The Frenchman's habitually serious face took on a foxy grin. "That was the case already," he said. "Being Arsenal. And having a fine manager. It was enough."
But while some things may come as no surprise to a man who has now managed sides to Cup wins in Japan, France and England, the enormity of what he has achieved in the 19 months since he arrived at Highbury from Monaco was taking some time to sink in.
"I frankly must tell you I don't really realise what has happened today," he said. "In September I would never have believed we could do what we have done. Of course it surprised me - if you play teams like Liverpool and Manchester United, how can you plan for the Double? That would be crazy. But you take success when it comes."
With his latest success comes the looming challenge of guiding Arsenal through the European Champions' League. Looming, that is, if you have a disposition such at Wenger's. "I started thinking about next season two months ago," he said. "A lot of the players are still very young, so we have to keep the older ones fit for next season."
Wenger, who has another year of his contract to run at Highbury, said he would be keeping all his current players, but had in mind signing two more before the World Cup gets under way next month to strengthen his squad for European matches.
Asked if one of the players under consideration was a forward who was good in the air, he replied, with a smile: "Good question."
The Arsenal manager indicated, however, that his England forward Ian Wright would be staying on to earn a place in next season's team. "I want to keep him at Arsenal, and he told me that he was happy to stay."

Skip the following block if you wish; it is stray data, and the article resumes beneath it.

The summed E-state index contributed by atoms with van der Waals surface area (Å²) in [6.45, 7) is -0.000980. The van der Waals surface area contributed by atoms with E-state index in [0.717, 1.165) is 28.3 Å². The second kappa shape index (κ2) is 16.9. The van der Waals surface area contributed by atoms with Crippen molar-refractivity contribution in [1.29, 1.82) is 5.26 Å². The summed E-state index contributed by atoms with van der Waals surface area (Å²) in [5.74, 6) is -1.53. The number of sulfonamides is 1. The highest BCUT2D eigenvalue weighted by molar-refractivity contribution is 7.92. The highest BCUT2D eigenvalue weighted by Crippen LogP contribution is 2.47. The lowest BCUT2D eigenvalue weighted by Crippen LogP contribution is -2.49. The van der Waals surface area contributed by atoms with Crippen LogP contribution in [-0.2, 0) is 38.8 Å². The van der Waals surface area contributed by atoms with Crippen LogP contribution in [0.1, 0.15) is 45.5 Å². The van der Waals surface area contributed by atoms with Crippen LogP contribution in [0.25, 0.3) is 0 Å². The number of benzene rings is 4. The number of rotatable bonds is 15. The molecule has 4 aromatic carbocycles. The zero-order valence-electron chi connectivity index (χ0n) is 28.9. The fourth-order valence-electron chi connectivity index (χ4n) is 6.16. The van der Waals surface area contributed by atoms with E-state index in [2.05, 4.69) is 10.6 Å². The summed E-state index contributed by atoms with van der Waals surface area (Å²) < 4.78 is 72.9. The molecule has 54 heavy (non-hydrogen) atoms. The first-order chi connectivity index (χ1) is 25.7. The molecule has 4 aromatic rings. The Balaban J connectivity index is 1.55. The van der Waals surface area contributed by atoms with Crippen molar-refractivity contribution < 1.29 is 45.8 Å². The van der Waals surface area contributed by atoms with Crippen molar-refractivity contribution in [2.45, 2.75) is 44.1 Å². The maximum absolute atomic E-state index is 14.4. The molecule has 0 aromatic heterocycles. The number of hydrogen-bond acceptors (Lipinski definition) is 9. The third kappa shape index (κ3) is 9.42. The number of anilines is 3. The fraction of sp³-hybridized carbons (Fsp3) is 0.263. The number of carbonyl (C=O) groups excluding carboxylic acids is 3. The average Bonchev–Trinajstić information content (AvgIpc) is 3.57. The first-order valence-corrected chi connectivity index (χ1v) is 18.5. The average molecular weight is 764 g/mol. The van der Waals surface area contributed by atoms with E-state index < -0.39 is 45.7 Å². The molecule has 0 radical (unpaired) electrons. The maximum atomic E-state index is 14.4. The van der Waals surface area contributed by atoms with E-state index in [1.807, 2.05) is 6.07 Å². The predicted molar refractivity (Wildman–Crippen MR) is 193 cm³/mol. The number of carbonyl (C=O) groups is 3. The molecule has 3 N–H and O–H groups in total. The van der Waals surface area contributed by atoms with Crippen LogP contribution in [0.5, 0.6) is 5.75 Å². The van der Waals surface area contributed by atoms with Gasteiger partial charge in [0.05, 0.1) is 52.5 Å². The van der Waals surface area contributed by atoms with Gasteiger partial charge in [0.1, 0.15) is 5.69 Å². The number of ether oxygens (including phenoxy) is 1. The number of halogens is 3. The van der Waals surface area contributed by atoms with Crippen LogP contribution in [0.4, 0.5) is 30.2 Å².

He acknowledged the palpable frustration which Wright - back in the running and hoping for a World Cup place after his long-term groin injury - had experienced as he waited in the Wembley dugout for a call to action. His frequent warm-up sorties down the touchline, while diverting for the Arsenal followers, proved ultimately futile.
"It was hard for him," Wenger said. "He was unhappy not to be named in the team but he was great about it. I couldn't bring him on because I didn't want to disrupt the organisation of the side. I think it's one more month before he will be fully fit. He has only had two games to prepare for a Cup Final."
The roots of this season's success, Wenger felt, lay in the analysis he had made of Arsenal's performance in 1996-97. "Finishing third was not a bad thing for us," he said. "Maybe if we had gone into the Champions' League this season we wouldn't have won the Double. But by last summer I knew that we didn't win the big games, and that was the main thing I had to do something about. The main thing about this season is that every big game we have played we have won."
One of the key factors in that change of events, he said, was the arrival of the winger whom many felt to be a risky signing when he paid Ajax pounds 7m for him last summer - Marc Overmars.
"If you look at our season, Marc has played well in all the big games. He has scored 16 goals as a winger in his first Premiership season. I don't think anyone else could have done that."
Many of those goals have been crucial - such as the one which gave Arsenal the 1-0 win at Old Trafford that most observers regard as the result which tipped the balance of the title race.
Wenger was determined to sign Overmars, even though many warned him that the knee injury which kept him out of the game for eight months had effectively ended his career.
"We had to have the knee checked, of course," Wenger said. "But I never had any fears for him. We had a very hard pre-season training and he came through it with no problems."
Wenger acknowledged that the 24-year-old Dutchman had taken some time to settle into English football. "He took a while to adjust physically to the pace of the games," he said.
"But he is a world class player. He has such pace. Every English club that plays against Arsenal has to think `How can we stop Marc Overmars?' And of course that leaves space for others such as Dennis Bergkamp, Ian Wright or Nicolas Anelka to become more effective."
It is a formidable challenge for any defence - be it English or European...Reuse content